Party infighting spreads to the Democrat Party

Party infighting in the ruling Palang Pracharath Party and the main opposition Pheu Thai Party seems to have spread to Thailand’s oldest political party, the Democrat Party.

Reports from inside the Democrat camp suggests that many party MPs and members are unhappy with the way the party is being managed. Inside sources tell Thai Enquirer that many MPs are ready to test the leadership of party leader and Deputy Prime Minister Jurin Laksanawisit by quitting from the executive council and forcing a leadership contest.

“There are a few MPs inside the party who have been unhappy with the way things are being run, there has been no clear communication from the top,” said a senior Democrat Party Member. “The public have also not appreciated the way the commerce ministry has been run by Khun Jurin.”

According to more than one source inside the Democrat party, certain factions within the party are ready to leave and join alternative parties including one run by former Democrat heavyweight Suthep Thaugsuban.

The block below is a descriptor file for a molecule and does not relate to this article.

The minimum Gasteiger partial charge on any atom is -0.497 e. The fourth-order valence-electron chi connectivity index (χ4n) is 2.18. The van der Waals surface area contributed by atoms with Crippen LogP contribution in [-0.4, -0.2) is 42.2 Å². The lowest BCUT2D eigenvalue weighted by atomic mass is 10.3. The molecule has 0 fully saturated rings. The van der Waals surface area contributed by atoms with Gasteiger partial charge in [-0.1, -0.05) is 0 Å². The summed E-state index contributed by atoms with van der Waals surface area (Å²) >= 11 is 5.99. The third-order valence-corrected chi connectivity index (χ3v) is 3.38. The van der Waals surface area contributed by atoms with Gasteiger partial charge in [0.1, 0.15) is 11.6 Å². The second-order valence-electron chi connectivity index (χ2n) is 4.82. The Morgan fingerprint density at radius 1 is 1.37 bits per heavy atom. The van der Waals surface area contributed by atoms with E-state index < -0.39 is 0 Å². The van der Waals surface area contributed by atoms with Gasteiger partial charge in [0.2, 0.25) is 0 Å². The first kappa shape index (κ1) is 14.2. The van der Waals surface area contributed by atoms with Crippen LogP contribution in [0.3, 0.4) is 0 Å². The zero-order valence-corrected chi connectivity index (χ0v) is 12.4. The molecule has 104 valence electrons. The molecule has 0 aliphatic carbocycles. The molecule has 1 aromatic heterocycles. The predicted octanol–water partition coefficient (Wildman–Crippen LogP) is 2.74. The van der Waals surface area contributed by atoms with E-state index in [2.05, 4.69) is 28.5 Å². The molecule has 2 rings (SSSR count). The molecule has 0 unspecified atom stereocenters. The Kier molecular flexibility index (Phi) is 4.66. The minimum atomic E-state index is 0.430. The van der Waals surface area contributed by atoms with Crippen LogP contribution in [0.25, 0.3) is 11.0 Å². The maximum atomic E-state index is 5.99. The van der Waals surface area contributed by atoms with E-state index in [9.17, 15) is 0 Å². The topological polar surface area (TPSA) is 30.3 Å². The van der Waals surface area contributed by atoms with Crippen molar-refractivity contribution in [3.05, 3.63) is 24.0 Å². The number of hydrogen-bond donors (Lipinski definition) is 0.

Others are keen to link up with former finance minister and Democrat MP Korn Chatikavanij who left earlier this year to form the Brave Party.

“There are serious concerns about the electability of the Democrat brand,” said one former Democrat parliamentarian and party adviser. “A lot of the MPs see a sinking ship and want to weigh their options.”

The source said that there also remains a strong idealist faction within the party that had rejected joining the coalition with the army-backed Palang Pracharath Party.

Palang Pracharath to decide on an election date

Members of the Palang Pracharath executive committee will meet a week from Friday to set an election date for the party’s leadership.

Eighteen members of party’s executive committee resigned earlier this month triggering a leadership contest between incumbent party leader Uttama Savanayana and deputy prime minister Prawit Wongsuwan.

Deputy Party Leader Paibul Nititawan told Thai Enquirer that it was unclear yet if the election will force Prime Minister Prayut Chan-ocha to reshuffle the cabinet and what impact it may have on the governing coalition.  


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